In the wake of the 8.8 earthquake that hit Chile on February 27, 2010, tsunami warnings was issued throughout the Pacific Ocean.
A tsunami warning was first declared for Chile and Peru, and a tsunami watch for Ecuador, Colombia, Antarctica, Panama and Costa Rica. The warning was later extended to a Pacific Ocean-wide warning, covering all coastal areas on the Pacific Ocean except the west coast of the United States, British Columbia, and Alaska. Hawaiian media reported that tsunami warning sirens sounded at 6 am local time. The U.S. Tsunami Warning Center issued advisories about potential tidal waves of less than 1 m (3 ft 3 in) striking the Pacific Ocean coastline between California and most of Alaska late in the afternoon or through the evening 12 or more hours after the initial earthquake.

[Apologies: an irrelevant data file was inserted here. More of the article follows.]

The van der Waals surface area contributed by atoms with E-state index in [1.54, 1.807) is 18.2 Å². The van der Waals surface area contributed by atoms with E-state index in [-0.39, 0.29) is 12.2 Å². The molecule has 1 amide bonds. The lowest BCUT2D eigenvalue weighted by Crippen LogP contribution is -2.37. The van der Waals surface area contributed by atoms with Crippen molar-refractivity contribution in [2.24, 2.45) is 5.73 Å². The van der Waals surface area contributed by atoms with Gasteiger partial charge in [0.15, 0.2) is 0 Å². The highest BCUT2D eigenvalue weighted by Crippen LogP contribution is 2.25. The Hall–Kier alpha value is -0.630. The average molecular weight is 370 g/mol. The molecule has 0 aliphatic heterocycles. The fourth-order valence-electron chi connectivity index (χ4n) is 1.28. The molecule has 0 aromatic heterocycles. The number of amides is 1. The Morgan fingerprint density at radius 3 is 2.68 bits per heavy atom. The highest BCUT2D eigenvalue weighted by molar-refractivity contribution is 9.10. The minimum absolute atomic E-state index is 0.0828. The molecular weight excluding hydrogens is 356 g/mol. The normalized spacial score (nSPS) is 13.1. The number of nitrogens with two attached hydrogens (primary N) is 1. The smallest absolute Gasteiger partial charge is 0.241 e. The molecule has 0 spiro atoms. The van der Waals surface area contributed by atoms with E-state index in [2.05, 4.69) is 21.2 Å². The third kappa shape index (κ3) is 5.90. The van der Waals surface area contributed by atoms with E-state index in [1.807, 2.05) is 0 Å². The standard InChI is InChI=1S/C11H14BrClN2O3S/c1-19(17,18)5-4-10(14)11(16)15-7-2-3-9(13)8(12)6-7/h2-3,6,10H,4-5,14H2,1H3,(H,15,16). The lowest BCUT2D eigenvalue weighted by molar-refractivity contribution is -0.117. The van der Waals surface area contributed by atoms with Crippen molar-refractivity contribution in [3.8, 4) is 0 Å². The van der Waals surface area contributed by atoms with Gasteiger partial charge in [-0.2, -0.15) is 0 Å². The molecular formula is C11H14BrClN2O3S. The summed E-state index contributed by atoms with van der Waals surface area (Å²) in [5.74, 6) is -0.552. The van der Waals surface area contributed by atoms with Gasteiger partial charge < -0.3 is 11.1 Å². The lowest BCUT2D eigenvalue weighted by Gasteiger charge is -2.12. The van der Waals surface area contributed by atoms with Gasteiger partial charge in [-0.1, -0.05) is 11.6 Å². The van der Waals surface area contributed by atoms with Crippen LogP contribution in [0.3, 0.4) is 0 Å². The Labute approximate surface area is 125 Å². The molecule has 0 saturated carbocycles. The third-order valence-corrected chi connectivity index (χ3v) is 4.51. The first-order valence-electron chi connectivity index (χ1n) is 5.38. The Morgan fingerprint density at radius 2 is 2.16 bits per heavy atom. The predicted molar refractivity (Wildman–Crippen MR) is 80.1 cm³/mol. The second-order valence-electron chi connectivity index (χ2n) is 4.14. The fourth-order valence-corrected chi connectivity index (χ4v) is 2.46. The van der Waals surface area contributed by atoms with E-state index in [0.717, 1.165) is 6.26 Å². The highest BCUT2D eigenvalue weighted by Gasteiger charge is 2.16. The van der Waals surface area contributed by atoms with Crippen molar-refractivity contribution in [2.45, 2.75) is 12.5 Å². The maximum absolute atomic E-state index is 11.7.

The tsunami warning was cancelled for all countries except Japan and Russia in PTWC Bulletin 18 of 00:12 UTC on 28 February 2010.
In general, tsunamis tend to come in several waves, of which the first may not be the highest.
A tsunami amplitude of up to 2.6 m (8 ft 6 in) high was recorded in the sea at Valparaíso, Chile. A wave amplitude of 2.34 m (7.68 ft) was recorded at Talcahuano in the Biobío Region. Some sources claim that a massive 40 m (130 ft) tsunami struck the Juan Fernández Islands, located 667 km (414 mi) off the coast of Chile, resulting in catastrophic damage. However, this claim is not yet supported by officially ...